ANSES’s advice for pets

The national health security agency recommends that all people infected with the monkeypox virus avoid contact with their pets to avoid any risk of transmission.

With AFP

When a person is infected with the monkeypox virus, they should avoid contact with their pet as much as possible, French health authorities recommended on Thursday.

A virus that can be transmitted to certain animals

Following the increase in the number of people infected with this virus in many countries outside endemic African areas, including France, the National Health Security Agency (Anses) was seized urgently on the issue of its transmission to animals. of company. In the state of knowledge, lagomorphs, such as rabbits or hares, are receptive and sensitive under experimental conditions, in particular rabbits. The sciurids, including squirrels and prairie dogs, seem to constitute a receptive and sensitive family, possibly the most at risk of contamination by humans. However, the possession and sale of these animals is not authorized in France. Pet rodents, such as brown rats, mice, guinea pigs or even hamsters, seem to be not very receptive to the virus in adulthood but could be so for the youngest animals. Data are lacking for ferrets and dogs. Concerning cats, only one serological study exists with negative results. At this stage, no clinical cases have been reported in these three species.

Recommendations for owners infected with the virus

In view of these data, when a person is infected with the monkeypox virus, ANSES recommends“Avoid contact between the animal and the infected person as much as possible, ideally by having the animal looked after by another person during the isolation period”. And, “before each contact with his animal”, she advises to “wash your hands, then wear gloves and a disposable mask”.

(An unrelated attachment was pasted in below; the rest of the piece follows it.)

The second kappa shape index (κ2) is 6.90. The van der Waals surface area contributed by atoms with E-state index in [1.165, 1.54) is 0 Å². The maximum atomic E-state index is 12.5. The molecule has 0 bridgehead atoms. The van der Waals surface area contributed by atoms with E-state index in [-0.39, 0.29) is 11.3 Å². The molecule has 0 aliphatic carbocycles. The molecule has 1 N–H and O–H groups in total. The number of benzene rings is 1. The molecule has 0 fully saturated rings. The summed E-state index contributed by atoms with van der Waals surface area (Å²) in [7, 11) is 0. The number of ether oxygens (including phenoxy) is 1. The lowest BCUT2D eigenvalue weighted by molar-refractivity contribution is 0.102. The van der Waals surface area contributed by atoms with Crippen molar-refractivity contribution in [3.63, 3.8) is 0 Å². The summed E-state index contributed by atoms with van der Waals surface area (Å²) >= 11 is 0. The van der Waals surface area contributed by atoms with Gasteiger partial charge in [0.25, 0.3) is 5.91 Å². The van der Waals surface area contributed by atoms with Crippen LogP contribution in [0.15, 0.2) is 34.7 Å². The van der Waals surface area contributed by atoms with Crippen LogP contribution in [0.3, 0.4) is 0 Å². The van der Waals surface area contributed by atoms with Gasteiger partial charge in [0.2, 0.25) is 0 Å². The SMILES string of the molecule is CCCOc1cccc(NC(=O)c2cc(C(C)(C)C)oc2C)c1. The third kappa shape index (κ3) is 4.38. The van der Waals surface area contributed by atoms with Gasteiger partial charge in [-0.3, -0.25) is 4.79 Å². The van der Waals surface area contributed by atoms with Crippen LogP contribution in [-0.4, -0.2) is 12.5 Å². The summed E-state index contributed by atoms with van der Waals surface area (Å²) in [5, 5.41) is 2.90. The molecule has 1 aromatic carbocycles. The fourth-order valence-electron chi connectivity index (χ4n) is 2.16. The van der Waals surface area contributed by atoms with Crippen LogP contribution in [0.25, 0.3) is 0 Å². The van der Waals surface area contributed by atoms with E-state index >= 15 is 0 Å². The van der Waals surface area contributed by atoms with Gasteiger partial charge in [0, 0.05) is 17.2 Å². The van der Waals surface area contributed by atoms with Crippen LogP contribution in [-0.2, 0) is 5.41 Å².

Precautions to be taken by veterinarians

Pending further data on the sensitivity and receptivity of pets, “the greatest vigilance” is also recommended for veterinarians seeing animals whose owner is symptomatic. By the end of 2022, new expertise will complete these initial elements. It will relate to the assessment of the risks of transmission of the virus to peridomestic fauna (particularly rodents). An assessment of the risk of virus importation by infected animals will also be carried out.

A disease still little known in animals

For veterinary doctor Thierry Bedossa, the transmission of a virus from one species to another species is not exceptional. “But when one or more host species of the disease have been identified, there is more concern about it”, notes this animal health professional. “Each individual, whether it is a mammal or a bird, can serve as a relay for contamination by microorganisms, whether it is a virus or a bacterium.” Concerning monkey pox, the practitioner specifies that to date no follow-up of an individual from wildlife has been carried out so far. “DNA traces of the virus have been observed in monkey stools in Africa,” he explains, “but there has been no clinical observation of the signs of the disease. The monkeys in question have only been identified as animals carrying the virus.“
The practitioner who says he understands “recommendations from health authorities”admits that in his consultations, he goes “maybe start by worrying about and following these recommendations if I have evidence that cases are starting to be identified in the wildlife population, in the laboratory wildlife population, or in the pet rodent population. But, he concludes, “at the moment, that is not the case.”

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